Chris Walsh (chris_walsh) wrote,
Chris Walsh
chris_walsh

If you're funny and sincere, thank you.

There's a push-pull I feel between my desire to be clever and my need to be serious, and to be sincere.

I've probably talked about this before, but any ability I have to be intentionally funny, I've had to work for it...and I have a lot of work to still do. What didn't help was how I got more interested in being verbally interesting, so I liked finding non-standard ways to express myself and still be understood. The problem was, those times, people thought I was trying. I still remember once in a high school science class I'd said something like that to a girl seated at the same table as me. She gave me the withering look so many high school girls are good at and told me to "go buy a sense of humor." Since, um, I hadn't been trying to be funny, I came up short. That's what I sounded like? Argh. Admittedly that's how I sounded to a hard-to-impress high school girl, but dammit, I got sensitive to that. And did try to get funnier.

It still feels a little like heavy lifting to me, but I try to do it.

But I'm predisposed to not always be funny. I've had MUCH MORE EXPERIENCE being serious. (Time travel to my youth and watch and laugh. I was moody and serious. I was funny, but only unintentionally.) And I'm rubbed the wrong way by people who always seem to be trying to be funny. Like Moe (not his real name), a former house mate in the house near SE 50th and Hawthorne where I lived from 2001 to 2002. Middle-aged guy, divorced father, living by himself in the house...and it felt like whenever I asked him something, he'd first give a joke answer. I'd have to ask again to get a real answer. Sometimes I wanted to say "We're not doing improv! You're trying to be clever for the sake of trying to be clever!" I think about that too much, it can start to make me sad. Like this:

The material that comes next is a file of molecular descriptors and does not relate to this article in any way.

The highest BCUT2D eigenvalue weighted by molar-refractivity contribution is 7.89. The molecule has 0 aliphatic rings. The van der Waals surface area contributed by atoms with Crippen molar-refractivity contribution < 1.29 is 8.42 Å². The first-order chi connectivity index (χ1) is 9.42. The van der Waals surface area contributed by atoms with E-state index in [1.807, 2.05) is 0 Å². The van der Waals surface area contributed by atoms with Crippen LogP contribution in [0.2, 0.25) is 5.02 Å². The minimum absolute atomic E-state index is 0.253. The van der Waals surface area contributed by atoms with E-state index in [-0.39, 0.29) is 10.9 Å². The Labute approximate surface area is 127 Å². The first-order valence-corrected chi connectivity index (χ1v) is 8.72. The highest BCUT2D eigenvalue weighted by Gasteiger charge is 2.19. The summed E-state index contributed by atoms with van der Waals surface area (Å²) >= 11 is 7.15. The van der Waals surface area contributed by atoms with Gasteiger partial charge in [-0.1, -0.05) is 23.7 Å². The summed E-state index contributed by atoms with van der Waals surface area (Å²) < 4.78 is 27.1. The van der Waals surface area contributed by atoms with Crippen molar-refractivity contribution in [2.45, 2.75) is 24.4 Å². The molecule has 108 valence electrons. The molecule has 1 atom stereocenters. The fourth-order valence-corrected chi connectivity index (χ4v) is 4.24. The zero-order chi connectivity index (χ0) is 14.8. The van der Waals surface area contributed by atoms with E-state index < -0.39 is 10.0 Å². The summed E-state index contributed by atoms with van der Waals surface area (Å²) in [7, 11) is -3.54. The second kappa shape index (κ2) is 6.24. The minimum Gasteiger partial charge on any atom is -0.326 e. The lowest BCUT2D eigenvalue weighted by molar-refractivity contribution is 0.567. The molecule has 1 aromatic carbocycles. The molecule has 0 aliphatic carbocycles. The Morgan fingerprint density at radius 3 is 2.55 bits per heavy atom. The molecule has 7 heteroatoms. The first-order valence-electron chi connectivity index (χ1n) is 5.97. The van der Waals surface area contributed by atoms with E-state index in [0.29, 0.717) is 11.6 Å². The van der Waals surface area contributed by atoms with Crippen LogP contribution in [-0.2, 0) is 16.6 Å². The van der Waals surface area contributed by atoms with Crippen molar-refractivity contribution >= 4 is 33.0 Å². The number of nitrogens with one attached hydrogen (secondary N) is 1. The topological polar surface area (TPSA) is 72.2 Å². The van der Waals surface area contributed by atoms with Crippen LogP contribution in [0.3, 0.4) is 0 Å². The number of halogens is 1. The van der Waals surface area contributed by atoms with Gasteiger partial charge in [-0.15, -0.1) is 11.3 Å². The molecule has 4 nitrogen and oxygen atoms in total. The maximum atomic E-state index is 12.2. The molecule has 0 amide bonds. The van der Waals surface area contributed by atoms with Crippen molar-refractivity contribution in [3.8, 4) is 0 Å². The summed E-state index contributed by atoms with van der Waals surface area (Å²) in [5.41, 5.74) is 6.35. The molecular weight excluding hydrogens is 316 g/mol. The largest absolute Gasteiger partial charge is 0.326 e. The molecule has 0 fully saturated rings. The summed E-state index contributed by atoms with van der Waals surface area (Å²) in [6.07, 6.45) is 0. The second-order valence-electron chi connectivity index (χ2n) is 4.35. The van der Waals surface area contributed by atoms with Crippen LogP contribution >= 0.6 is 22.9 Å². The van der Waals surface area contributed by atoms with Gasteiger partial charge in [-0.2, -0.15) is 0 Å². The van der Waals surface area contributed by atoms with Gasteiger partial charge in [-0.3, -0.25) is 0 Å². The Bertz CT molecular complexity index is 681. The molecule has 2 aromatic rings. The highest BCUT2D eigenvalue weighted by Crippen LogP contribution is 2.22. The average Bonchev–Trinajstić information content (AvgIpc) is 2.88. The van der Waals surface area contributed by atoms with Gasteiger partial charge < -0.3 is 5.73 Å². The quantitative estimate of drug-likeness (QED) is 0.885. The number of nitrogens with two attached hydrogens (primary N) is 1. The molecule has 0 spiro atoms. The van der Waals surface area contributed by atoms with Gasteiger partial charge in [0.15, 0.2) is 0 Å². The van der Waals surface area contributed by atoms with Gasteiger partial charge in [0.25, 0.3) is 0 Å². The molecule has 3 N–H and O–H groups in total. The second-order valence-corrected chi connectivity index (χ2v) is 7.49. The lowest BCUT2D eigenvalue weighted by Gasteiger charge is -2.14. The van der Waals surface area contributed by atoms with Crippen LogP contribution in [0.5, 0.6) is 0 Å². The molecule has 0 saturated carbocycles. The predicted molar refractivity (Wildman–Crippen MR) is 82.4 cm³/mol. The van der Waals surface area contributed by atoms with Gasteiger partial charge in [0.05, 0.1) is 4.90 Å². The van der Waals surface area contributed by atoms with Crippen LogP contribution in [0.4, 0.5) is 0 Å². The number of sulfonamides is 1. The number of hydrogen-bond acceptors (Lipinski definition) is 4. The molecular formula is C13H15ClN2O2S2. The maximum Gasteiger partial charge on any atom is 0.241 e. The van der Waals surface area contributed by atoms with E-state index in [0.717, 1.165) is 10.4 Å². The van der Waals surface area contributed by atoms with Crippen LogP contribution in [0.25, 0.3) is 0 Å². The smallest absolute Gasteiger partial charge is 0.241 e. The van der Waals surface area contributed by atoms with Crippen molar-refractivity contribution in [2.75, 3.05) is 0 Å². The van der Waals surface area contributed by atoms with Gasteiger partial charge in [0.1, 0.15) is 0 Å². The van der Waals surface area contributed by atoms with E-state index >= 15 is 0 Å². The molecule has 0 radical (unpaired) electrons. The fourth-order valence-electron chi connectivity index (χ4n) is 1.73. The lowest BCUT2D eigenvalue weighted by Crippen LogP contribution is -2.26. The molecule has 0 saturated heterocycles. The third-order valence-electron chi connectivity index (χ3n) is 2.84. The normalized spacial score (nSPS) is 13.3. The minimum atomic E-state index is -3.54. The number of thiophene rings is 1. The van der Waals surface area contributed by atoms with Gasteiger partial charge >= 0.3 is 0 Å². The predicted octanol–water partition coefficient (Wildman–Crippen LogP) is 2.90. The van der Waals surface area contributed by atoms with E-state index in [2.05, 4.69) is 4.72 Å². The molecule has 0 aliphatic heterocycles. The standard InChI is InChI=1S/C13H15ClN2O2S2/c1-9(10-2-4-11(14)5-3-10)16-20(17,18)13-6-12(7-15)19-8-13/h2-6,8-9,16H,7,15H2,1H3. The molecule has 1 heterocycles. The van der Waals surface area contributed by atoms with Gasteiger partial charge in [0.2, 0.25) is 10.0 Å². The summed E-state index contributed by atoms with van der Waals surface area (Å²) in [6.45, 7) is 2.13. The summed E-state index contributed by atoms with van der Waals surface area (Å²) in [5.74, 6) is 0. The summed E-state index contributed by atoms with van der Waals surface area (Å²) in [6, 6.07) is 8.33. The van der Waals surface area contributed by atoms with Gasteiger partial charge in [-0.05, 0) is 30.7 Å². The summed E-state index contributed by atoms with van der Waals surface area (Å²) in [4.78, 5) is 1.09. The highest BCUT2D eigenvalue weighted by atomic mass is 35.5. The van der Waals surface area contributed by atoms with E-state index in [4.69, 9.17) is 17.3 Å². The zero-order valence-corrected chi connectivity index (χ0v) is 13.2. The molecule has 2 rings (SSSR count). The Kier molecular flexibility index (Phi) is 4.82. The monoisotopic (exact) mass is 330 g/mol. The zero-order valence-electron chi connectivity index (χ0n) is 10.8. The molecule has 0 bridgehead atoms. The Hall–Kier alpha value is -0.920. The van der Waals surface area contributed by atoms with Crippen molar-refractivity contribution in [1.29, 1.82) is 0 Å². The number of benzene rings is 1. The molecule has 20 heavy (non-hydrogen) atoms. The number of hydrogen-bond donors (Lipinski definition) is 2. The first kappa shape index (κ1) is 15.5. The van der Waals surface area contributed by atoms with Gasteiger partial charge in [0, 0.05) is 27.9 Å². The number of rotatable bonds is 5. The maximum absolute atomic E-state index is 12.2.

The trouble is --
Can't say what I feel
Everything becomes a joke
Know how much I love you?

First man says to the second man "What's that lump in your sock?"
Second man says to the first man, "That ain't no lump."
Sorry.
Honey, I'm sorry.

- Randy Newman, "Interiors"

It's a skill, being clever and actually meaning something true and sincere with it. I strive for that. Many of you do that very well. Y'all give me a goal to reach.

This entry is brought to you by my kind of wanting to tell a Twitter acquaintance of mine "You don't have to try to be funny every single time. It's getting off-putting. At least to me."
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